Michael Harp, of Swansea, has seized his eight summers at the Muny to learn and grow as a performer.
As one of the rag-tag newsboys in “Newsies,” he is as excited about his 18th production. He landed his first role in 2010.
The Muny premiere is the final show of the 99th season and runs through Aug. 13. Michael is featured in several song-and-dance scenes, including “Carrying the Banner,” “Seize the Day” and “King of New York.”
“I’m excited to be in it. It’s such a huge show,” he said. “Chris Bailey (director-choreographer) is phenomenal.”
His enthusiasm for performing at the nation’s largest and oldest outdoor theater never wanes, whether he is in a featured role or part of the ensemble.
“You have to put in the work. You know when you step on the Muny stage, it’s going to be magical, that the performance is going to be spectacular,” he said.
“Newsies,” the 2012 Broadway surprise sensation based on the 1992 Disney cult hit movie, was inspired by the Newsboys Strike of 1899. It features a Tony Award-winning score by Alan Menken and Jack Feldman, and a book by Tony winner Harvey Fierstein. Choreographer Christopher Galletti won a Tony for his robust athletic dance numbers.
Being able to work with actors that he has performed with before is fun, too. Jay Armstrong Johnson, who is playing the lead Jack Kelly, was in “Hello, Dolly!” in 2014, and the next summer, greeted Michael and his mother Mary warmly after seeing him in a Broadway revival production of “On the Town.”
“Michael was in the kids’ ensemble for ‘Dolly.’ After we saw him in ‘On the Town’ on Broadway, he grabbed Michael and pulled him over the line, took him backstage and gave him a tour. That young man is so talented, but he is so kind,” Mary Harp said. “And I’m told the rest of the Newsies have been super nice to the kids. It’s making this show all the more special.”
Michael has also worked before with Spencer Davis Milford, who plays Davey, and Jack Sippel, who is in the ensemble.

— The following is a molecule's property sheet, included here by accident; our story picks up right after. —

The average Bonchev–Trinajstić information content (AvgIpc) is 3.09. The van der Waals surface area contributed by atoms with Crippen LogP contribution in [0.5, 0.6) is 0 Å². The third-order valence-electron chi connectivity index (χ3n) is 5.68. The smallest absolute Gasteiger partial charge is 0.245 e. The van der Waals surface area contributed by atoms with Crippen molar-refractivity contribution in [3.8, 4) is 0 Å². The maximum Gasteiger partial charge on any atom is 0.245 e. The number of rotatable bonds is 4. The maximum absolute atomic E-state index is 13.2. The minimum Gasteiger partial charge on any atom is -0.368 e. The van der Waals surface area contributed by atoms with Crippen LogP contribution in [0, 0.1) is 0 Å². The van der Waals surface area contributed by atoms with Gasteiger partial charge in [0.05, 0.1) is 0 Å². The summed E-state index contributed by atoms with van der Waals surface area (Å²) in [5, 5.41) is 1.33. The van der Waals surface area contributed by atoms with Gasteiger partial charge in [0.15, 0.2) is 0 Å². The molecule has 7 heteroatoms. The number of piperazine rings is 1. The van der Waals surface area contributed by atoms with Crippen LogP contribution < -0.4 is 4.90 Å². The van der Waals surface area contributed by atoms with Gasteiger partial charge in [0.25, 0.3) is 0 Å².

“Spencer and Jack are like older brothers or mentors to Michael. They were so supportive of Michael when he was a little Muny Kid. He’s always looked up to them. So it’s great to see local kids come back and absolutely shine for the hometown,” Mary said.
Michael summed it up: “The Muny is a family,” he said.
The experience of working alongside highly regarded professionals is one he cherishes.
“I love it so much. I am so grateful that I can be taught by these people. They’re such cool people. They have helped me a lot,” Harp said.
‘You have to practice’
Michael, 15, who will be a sophomore at Althoff Catholic High School this fall, takes classes to improve singing, dancing and acting, including voice from Sheila Dugan and a full slate of dance classes. He refers to mentor Lara Teeter, a Tony nominee, Muny regular and department head at the Webster University Conservatory, as “my tap Daddy.”
This summer, Michael was selected to attend master classes at a national event, Rhythm World, a tap and percussive dance weeklong event also known as Tapfest, in Chicago, hitting it hard from 9 a.m. to 6 p.m. each day. He had to submit a video audition showing technique and different rhythms and styles.
“It warms your heart to see these amazing people, like Jumanne Taylor, Tre Dumas, Dani Boraki, Nico Barbio and Savion Glover. It’s been an unbelievable experience,” he said. “If you want to be better than the day before, you have to practice.”
But he doesn’t only concentrate on tap dance — modern, jazz, ballet and hip-hop are part of his repertoire.
Two summers ago, he participated in a Bolshoi Ballet Intensive for three weeks in New York City. He performs “The Nutcracker” annually with the St. Louis Ballet company.
Michael began as one of the Muny Kids and now performs as a Muny Teen. Muny Teens are in high school while Muny Kids are in grade school. During The Muny’s seven-show season, the touring troupe performs a 30-minute act during pre-show festivities outdoors. They rehearse the month of May under the direction of Nancy Sherwin and choreographer Michael Baxter.